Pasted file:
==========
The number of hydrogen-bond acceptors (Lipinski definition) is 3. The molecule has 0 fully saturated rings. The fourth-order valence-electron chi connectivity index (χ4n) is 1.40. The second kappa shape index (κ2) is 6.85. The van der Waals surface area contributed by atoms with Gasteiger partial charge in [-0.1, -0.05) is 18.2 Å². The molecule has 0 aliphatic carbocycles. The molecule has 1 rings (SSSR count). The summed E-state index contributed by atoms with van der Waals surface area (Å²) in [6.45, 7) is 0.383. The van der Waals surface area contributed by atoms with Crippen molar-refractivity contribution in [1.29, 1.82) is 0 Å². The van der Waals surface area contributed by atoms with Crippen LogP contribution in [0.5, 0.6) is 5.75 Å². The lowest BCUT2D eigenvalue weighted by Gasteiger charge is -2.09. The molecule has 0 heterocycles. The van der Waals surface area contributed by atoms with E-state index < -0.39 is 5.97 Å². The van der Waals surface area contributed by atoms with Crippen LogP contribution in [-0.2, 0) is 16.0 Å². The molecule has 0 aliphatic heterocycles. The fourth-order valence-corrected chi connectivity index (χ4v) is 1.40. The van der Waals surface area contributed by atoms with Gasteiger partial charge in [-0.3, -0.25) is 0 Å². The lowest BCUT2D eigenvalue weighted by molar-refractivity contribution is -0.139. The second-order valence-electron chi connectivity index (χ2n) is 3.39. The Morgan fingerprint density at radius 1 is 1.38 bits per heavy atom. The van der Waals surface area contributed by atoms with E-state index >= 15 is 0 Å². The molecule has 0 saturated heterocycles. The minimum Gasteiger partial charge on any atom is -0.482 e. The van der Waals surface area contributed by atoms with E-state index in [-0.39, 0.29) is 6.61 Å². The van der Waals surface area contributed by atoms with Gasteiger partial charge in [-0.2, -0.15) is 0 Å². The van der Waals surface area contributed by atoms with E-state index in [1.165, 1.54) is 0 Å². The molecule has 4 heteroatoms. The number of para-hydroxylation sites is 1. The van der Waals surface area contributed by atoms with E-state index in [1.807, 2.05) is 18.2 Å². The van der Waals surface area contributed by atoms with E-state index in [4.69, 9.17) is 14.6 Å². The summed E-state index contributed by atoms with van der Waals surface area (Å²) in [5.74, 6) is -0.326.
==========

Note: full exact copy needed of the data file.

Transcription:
The number of hydrogen-bond acceptors (Lipinski definition) is 3. The molecule has 0 fully saturated rings. The fourth-order valence-electron chi connectivity index (χ4n) is 1.40. The second kappa shape index (κ2) is 6.85. The van der Waals surface area contributed by atoms with Gasteiger partial charge in [-0.1, -0.05) is 18.2 Å². The molecule has 0 aliphatic carbocycles. The molecule has 1 rings (SSSR count). The summed E-state index contributed by atoms with van der Waals surface area (Å²) in [6.45, 7) is 0.383. The van der Waals surface area contributed by atoms with Crippen molar-refractivity contribution in [1.29, 1.82) is 0 Å². The van der Waals surface area contributed by atoms with Crippen LogP contribution in [0.5, 0.6) is 5.75 Å². The lowest BCUT2D eigenvalue weighted by Gasteiger charge is -2.09. The molecule has 0 heterocycles. The van der Waals surface area contributed by atoms with E-state index < -0.39 is 5.97 Å². The van der Waals surface area contributed by atoms with Crippen LogP contribution in [-0.2, 0) is 16.0 Å². The molecule has 0 aliphatic heterocycles. The fourth-order valence-corrected chi connectivity index (χ4v) is 1.40. The van der Waals surface area contributed by atoms with Gasteiger partial charge in [-0.3, -0.25) is 0 Å². The lowest BCUT2D eigenvalue weighted by molar-refractivity contribution is -0.139. The second-order valence-electron chi connectivity index (χ2n) is 3.39. The Morgan fingerprint density at radius 1 is 1.38 bits per heavy atom. The van der Waals surface area contributed by atoms with E-state index >= 15 is 0 Å². The molecule has 0 saturated heterocycles. The minimum Gasteiger partial charge on any atom is -0.482 e. The van der Waals surface area contributed by atoms with E-state index in [-0.39, 0.29) is 6.61 Å². The van der Waals surface area contributed by atoms with Gasteiger partial charge in [-0.2, -0.15) is 0 Å². The van der Waals surface area contributed by atoms with E-state index in [1.165, 1.54) is 0 Å². The molecule has 4 heteroatoms. The number of para-hydroxylation sites is 1. The van der Waals surface area contributed by atoms with E-state index in [1.807, 2.05) is 18.2 Å². The van der Waals surface area contributed by atoms with E-state index in [4.69, 9.17) is 14.6 Å². The summed E-state index contributed by atoms with van der Waals surface area (Å²) in [5.74, 6) is -0.326.